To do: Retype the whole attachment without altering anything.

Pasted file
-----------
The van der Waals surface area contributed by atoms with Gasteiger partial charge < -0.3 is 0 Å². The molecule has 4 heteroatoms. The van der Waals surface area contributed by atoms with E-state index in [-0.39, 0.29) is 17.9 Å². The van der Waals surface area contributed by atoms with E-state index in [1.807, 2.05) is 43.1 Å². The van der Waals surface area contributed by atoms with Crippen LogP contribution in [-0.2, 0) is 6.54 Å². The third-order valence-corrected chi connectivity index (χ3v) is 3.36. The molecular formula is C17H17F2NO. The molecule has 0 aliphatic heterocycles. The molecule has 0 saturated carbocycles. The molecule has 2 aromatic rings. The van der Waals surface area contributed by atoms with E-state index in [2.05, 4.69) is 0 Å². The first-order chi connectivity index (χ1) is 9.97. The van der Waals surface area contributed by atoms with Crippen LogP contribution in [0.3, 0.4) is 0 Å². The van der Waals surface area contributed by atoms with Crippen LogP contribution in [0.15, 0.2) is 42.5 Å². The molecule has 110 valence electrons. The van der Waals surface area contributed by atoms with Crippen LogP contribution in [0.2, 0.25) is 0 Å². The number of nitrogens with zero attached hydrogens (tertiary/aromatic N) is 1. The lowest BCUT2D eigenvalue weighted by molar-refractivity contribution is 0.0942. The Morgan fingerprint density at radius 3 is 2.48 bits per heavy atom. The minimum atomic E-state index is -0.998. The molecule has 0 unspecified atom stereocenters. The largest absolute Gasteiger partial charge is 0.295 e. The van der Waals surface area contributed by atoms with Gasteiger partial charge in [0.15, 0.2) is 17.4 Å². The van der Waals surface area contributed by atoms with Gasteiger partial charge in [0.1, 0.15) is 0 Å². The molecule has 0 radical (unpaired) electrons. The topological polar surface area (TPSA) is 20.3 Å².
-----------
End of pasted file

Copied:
The van der Waals surface area contributed by atoms with Gasteiger partial charge < -0.3 is 0 Å². The molecule has 4 heteroatoms. The van der Waals surface area contributed by atoms with E-state index in [-0.39, 0.29) is 17.9 Å². The van der Waals surface area contributed by atoms with E-state index in [1.807, 2.05) is 43.1 Å². The van der Waals surface area contributed by atoms with Crippen LogP contribution in [-0.2, 0) is 6.54 Å². The third-order valence-corrected chi connectivity index (χ3v) is 3.36. The molecular formula is C17H17F2NO. The molecule has 0 aliphatic heterocycles. The molecule has 0 saturated carbocycles. The molecule has 2 aromatic rings. The van der Waals surface area contributed by atoms with E-state index in [2.05, 4.69) is 0 Å². The first-order chi connectivity index (χ1) is 9.97. The van der Waals surface area contributed by atoms with Crippen LogP contribution in [0.3, 0.4) is 0 Å². The van der Waals surface area contributed by atoms with Crippen LogP contribution in [0.15, 0.2) is 42.5 Å². The molecule has 110 valence electrons. The van der Waals surface area contributed by atoms with Crippen LogP contribution in [0.2, 0.25) is 0 Å². The number of nitrogens with zero attached hydrogens (tertiary/aromatic N) is 1. The lowest BCUT2D eigenvalue weighted by molar-refractivity contribution is 0.0942. The Morgan fingerprint density at radius 3 is 2.48 bits per heavy atom. The minimum atomic E-state index is -0.998. The molecule has 0 unspecified atom stereocenters. The largest absolute Gasteiger partial charge is 0.295 e. The van der Waals surface area contributed by atoms with Gasteiger partial charge in [0.15, 0.2) is 17.4 Å². The van der Waals surface area contributed by atoms with Gasteiger partial charge in [0.1, 0.15) is 0 Å². The molecule has 0 radical (unpaired) electrons. The topological polar surface area (TPSA) is 20.3 Å².